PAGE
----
Such restructuring will end society’s division between a privileged owning class and an indentured working class and assure that everyone who provides beneficial labor also shares in ownership. Ownership by some distant corporation or government will be considered acceptable only under highly distinctive circumstances where a more democratic alternative is not available.
Some questions raised by this Principle: How are society’s needs for manual and intellectual labor best met? How are the rights and responsibilities traditionally associated with the ownership of productive assets most fairly and effectively allocated to those whose labor created the assets?
♦ Principle #4: Money. Create society’s money supply through a transparent public process that advances the common good; not through secret processes that grow the profits of for-profit banks and financiers.
In a modern society in which access to the essentials of life depends on money, those who control the creation and allocation of money control the lives of everyone. It is therefore essential that the process of money creation and allocation be public, transparent, and accountable to the people whose well-being depends on it. Every citizen needs to understand how the process works so they can participate in holding their financial institutions accountable. It defies reason to assume that society benefits from giving this power to global for-profit corporations dedicated only to generating profits for the already richest among us.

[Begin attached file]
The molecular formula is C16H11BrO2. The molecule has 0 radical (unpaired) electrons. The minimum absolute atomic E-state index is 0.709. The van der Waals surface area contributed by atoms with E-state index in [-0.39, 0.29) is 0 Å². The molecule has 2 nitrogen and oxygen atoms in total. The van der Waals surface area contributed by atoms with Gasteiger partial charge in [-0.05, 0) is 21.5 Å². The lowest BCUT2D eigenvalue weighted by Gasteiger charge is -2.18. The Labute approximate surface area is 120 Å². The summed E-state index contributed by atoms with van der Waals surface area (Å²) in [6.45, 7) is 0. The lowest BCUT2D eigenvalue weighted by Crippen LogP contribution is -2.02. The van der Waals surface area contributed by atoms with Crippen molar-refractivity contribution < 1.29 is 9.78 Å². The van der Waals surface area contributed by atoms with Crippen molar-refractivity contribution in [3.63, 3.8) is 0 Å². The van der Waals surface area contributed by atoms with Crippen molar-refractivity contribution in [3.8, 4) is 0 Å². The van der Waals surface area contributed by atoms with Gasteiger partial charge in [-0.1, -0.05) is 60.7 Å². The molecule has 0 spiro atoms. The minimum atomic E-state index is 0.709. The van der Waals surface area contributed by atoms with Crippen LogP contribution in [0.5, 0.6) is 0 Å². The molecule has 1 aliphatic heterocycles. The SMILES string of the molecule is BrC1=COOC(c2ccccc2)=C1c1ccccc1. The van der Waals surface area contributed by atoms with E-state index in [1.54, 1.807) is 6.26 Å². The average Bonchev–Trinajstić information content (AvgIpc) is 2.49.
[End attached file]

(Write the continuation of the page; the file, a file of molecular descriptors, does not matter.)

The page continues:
When private banks issue a loan, they introduce new money into the economy for which they expect society to provide them with an interest return. But they do not create the money needed to pay that interest. Consequently, society must continuously grow GDP to create new borrowing (i.e., new debt) sufficient to pay the interest on previous borrowing. Without that growth, massive loan defaults will force private banks into bankruptcy. As bank accounts disappear, economic exchange dependent on money will halt, and the economy will collapse — unless government steps in to bail out the banks.
By conventional market logic, the banks that create the problem deserve to fail — but they are too big for the government to allow them to fail. It is a sophisticated version of a Ponzi scheme rigged to assure that the rich win and the society pays.
As history demonstrates, the question is not whether a crash will happen again. Unless the system is transformed, it is only a question of when the next crash will come. When it does, the logic of 20th century economics will side with the bankers and call for a government bailout. Twenty-first century economics will counsel a government takeover of the failed banks as a step toward making money creation public and accountable in service to the public good.